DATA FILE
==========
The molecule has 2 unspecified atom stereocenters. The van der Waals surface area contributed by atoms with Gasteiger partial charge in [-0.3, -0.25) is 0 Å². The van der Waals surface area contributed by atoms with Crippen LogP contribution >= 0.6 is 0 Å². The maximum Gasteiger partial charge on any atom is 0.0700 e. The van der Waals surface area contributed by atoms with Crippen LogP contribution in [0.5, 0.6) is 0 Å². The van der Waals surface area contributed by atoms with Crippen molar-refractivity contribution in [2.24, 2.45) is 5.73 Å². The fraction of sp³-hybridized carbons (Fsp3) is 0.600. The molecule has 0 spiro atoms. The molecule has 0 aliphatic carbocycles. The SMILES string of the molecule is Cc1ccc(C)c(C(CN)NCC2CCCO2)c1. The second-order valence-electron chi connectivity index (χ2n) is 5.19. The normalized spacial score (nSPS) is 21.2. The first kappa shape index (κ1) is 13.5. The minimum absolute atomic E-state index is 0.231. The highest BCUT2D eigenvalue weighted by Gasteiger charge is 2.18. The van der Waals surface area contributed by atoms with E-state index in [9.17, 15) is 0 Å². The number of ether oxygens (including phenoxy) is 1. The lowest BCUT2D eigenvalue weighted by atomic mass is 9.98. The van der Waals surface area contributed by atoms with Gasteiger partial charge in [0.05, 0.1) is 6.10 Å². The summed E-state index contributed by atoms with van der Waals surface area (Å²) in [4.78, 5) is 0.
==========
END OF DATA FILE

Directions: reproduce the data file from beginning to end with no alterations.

The molecule has 2 unspecified atom stereocenters. The van der Waals surface area contributed by atoms with Gasteiger partial charge in [-0.3, -0.25) is 0 Å². The van der Waals surface area contributed by atoms with Crippen LogP contribution >= 0.6 is 0 Å². The maximum Gasteiger partial charge on any atom is 0.0700 e. The van der Waals surface area contributed by atoms with Crippen LogP contribution in [0.5, 0.6) is 0 Å². The van der Waals surface area contributed by atoms with Crippen molar-refractivity contribution in [2.24, 2.45) is 5.73 Å². The fraction of sp³-hybridized carbons (Fsp3) is 0.600. The molecule has 0 spiro atoms. The molecule has 0 aliphatic carbocycles. The SMILES string of the molecule is Cc1ccc(C)c(C(CN)NCC2CCCO2)c1. The second-order valence-electron chi connectivity index (χ2n) is 5.19. The normalized spacial score (nSPS) is 21.2. The first kappa shape index (κ1) is 13.5. The minimum absolute atomic E-state index is 0.231. The highest BCUT2D eigenvalue weighted by Gasteiger charge is 2.18. The van der Waals surface area contributed by atoms with E-state index in [9.17, 15) is 0 Å². The number of ether oxygens (including phenoxy) is 1. The lowest BCUT2D eigenvalue weighted by atomic mass is 9.98. The van der Waals surface area contributed by atoms with Gasteiger partial charge in [0.05, 0.1) is 6.10 Å². The summed E-state index contributed by atoms with van der Waals surface area (Å²) in [4.78, 5) is 0.